Dalmatian's in a savanna box bed cocker spaniel in a velvet high wall bed two jack russell puppies in a cosy & calm puppy crate bed


Do dogs need soft beds?

Dog beds are available in a selection of different materials, so it’s important you choose the most suitable option for your dog. A dog bed needs to be firm enough to offer support to your dog but comfortable enough to make them feel cosy and relaxed.

For puppies, a super soft dog bed with sides to prevent them from tumbling out will make them feel more settled, especially if they’ve recently moved into your home. However, this type of bed may be too small to fit a larger dog, and as older dogs may struggle to get out of a bed that’s particularly spongy, a dog cushion would be more fitting, and it would help to support their ageing joints.


How long do dog beds last?

Whether your dog is prone to bringing snacks to bed, walking mud all over their bed or scratching at it and kneading it until it feels exactly right, it’s to be expected that it will become damaged and eventually require replacing. A dog bed’s lifespan could be several years if it’s a good quality or a matter of weeks if it’s not.

However, you can extend the time you use a dog bed by washing it as instructed on the label and cleaning away any food or dirt as soon as it comes into contact with it. Dogs are messy creatures by design, but it’s a shame to let them ruin a perfectly good bed, especially if it’s one they’re particularly fond of.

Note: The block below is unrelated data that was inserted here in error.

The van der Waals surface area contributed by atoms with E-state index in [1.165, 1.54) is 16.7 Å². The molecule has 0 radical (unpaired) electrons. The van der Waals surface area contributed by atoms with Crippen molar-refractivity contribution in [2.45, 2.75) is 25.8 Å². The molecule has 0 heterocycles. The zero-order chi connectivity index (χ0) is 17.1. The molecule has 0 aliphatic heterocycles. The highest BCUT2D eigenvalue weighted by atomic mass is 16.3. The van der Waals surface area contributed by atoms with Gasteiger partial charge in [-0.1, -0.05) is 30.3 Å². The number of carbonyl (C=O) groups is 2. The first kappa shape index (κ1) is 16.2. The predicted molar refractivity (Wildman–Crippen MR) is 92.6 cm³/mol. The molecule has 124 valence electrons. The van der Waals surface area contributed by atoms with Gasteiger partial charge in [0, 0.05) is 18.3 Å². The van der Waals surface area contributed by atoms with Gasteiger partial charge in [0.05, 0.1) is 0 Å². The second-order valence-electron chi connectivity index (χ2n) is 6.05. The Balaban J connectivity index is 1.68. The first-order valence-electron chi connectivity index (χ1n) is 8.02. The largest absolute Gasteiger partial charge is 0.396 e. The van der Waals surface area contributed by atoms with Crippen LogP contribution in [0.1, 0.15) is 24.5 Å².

How often to replace dog beds

As dogs are unpredictable, it’s not always easy to anticipate when they will do something that totally ruins their bed. It may be in good condition for several months before they pull out a thread while scratching it and end up accidentally ripping it open and pulling out all the stuffing. Unfortunately, if this happens, it’s unlikely that you will be able to fix it and the best solution will be to replace it entirely with a new dog bed.

However, you may be wondering when you should give up on your pooch’s bed and invest in a new one. Situations where you should consider replacing your dog bed include when:

  • It smells and repeated washing isn’t removing the nasty odour
  • It’s infested with fleas and nothing is working to remove them
  • The stuffing is falling out, the material is ripped and it’s totally beyond repair.


What dog bed to buy

So, when it comes to identifying the best dog bed for your furry friend, consider their wants and needs and match it with an option that ticks all the right boxes. If your dog is large, check that they’ll fit in the bed. If they’re prone to scratching and digging in their bed, make sure the material is strong enough to withstand this level of wear and tear. If they’re old, pick a bed that’s designed to support them effectively.

Shop our Dog Beds

Cosy & Calming Puppy Crate Bed In Grey Spot
Lords & Labradors Cosy & Calming Puppy Crate Bed In Grey Spot In Grey Spot
From £39.99
Lords & Labradors Cosy Tweed Box Bed For Dogs In Cosy Tweed
From £64.99
[color:savanna stone]
Lords & Labradors High Wall Savanna Bed For Dogs In Savanna
From £94.99